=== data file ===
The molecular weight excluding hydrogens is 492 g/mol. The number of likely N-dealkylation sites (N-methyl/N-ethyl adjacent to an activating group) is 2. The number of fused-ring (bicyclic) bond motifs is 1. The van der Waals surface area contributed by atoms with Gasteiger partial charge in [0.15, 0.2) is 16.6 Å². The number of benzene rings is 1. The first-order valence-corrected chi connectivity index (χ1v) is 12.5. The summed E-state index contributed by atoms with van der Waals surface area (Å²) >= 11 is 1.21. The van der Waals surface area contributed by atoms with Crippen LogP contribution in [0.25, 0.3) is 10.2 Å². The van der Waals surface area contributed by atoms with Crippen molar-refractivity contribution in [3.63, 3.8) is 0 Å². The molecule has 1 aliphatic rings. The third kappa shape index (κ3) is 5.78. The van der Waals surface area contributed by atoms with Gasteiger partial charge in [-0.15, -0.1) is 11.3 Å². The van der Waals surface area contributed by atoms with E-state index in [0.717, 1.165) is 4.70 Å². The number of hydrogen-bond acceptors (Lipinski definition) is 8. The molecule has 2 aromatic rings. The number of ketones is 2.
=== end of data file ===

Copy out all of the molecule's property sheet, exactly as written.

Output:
The molecular weight excluding hydrogens is 492 g/mol. The number of likely N-dealkylation sites (N-methyl/N-ethyl adjacent to an activating group) is 2. The number of fused-ring (bicyclic) bond motifs is 1. The van der Waals surface area contributed by atoms with Gasteiger partial charge in [0.15, 0.2) is 16.6 Å². The number of benzene rings is 1. The first-order valence-corrected chi connectivity index (χ1v) is 12.5. The summed E-state index contributed by atoms with van der Waals surface area (Å²) >= 11 is 1.21. The van der Waals surface area contributed by atoms with Crippen LogP contribution in [0.25, 0.3) is 10.2 Å². The van der Waals surface area contributed by atoms with Crippen molar-refractivity contribution in [3.63, 3.8) is 0 Å². The molecule has 1 aliphatic rings. The third kappa shape index (κ3) is 5.78. The van der Waals surface area contributed by atoms with Gasteiger partial charge in [-0.15, -0.1) is 11.3 Å². The van der Waals surface area contributed by atoms with E-state index in [0.717, 1.165) is 4.70 Å². The number of hydrogen-bond acceptors (Lipinski definition) is 8. The molecule has 2 aromatic rings. The number of ketones is 2.